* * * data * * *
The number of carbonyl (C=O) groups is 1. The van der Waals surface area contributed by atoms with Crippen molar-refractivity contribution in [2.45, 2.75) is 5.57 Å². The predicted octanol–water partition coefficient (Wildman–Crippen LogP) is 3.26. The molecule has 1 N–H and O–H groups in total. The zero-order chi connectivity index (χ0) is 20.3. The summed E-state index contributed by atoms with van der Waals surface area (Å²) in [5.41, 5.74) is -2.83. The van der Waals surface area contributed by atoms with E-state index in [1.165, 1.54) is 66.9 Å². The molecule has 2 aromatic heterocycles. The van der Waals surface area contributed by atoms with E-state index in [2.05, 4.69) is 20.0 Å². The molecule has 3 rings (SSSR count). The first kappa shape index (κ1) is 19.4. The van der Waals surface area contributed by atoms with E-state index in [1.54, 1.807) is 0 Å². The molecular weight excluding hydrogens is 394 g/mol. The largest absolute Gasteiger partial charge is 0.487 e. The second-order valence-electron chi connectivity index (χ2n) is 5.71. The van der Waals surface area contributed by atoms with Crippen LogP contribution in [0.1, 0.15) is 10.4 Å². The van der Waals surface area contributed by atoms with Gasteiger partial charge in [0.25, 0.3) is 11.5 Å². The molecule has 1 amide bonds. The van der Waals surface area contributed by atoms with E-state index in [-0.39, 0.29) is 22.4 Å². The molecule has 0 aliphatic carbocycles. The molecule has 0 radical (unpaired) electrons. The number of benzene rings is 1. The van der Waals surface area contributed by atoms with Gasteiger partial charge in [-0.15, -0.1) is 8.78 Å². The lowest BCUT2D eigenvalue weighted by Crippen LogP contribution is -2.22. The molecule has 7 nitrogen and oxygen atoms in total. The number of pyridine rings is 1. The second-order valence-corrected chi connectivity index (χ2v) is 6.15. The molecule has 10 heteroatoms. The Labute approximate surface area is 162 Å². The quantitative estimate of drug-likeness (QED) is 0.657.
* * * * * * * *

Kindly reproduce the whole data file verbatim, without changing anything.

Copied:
The number of carbonyl (C=O) groups is 1. The van der Waals surface area contributed by atoms with Crippen molar-refractivity contribution in [2.45, 2.75) is 5.57 Å². The predicted octanol–water partition coefficient (Wildman–Crippen LogP) is 3.26. The molecule has 1 N–H and O–H groups in total. The zero-order chi connectivity index (χ0) is 20.3. The summed E-state index contributed by atoms with van der Waals surface area (Å²) in [5.41, 5.74) is -2.83. The van der Waals surface area contributed by atoms with E-state index in [1.165, 1.54) is 66.9 Å². The molecule has 2 aromatic heterocycles. The van der Waals surface area contributed by atoms with E-state index in [2.05, 4.69) is 20.0 Å². The molecule has 3 rings (SSSR count). The first kappa shape index (κ1) is 19.4. The van der Waals surface area contributed by atoms with E-state index in [1.54, 1.807) is 0 Å². The molecular weight excluding hydrogens is 394 g/mol. The largest absolute Gasteiger partial charge is 0.487 e. The second-order valence-electron chi connectivity index (χ2n) is 5.71. The van der Waals surface area contributed by atoms with Crippen LogP contribution in [0.1, 0.15) is 10.4 Å². The van der Waals surface area contributed by atoms with Gasteiger partial charge in [0.25, 0.3) is 11.5 Å². The molecule has 1 amide bonds. The van der Waals surface area contributed by atoms with E-state index in [-0.39, 0.29) is 22.4 Å². The molecule has 0 aliphatic carbocycles. The molecule has 0 radical (unpaired) electrons. The number of benzene rings is 1. The van der Waals surface area contributed by atoms with Gasteiger partial charge in [-0.15, -0.1) is 8.78 Å². The lowest BCUT2D eigenvalue weighted by Crippen LogP contribution is -2.22. The molecule has 7 nitrogen and oxygen atoms in total. The number of pyridine rings is 1. The second-order valence-corrected chi connectivity index (χ2v) is 6.15. The molecule has 10 heteroatoms. The Labute approximate surface area is 162 Å². The quantitative estimate of drug-likeness (QED) is 0.657.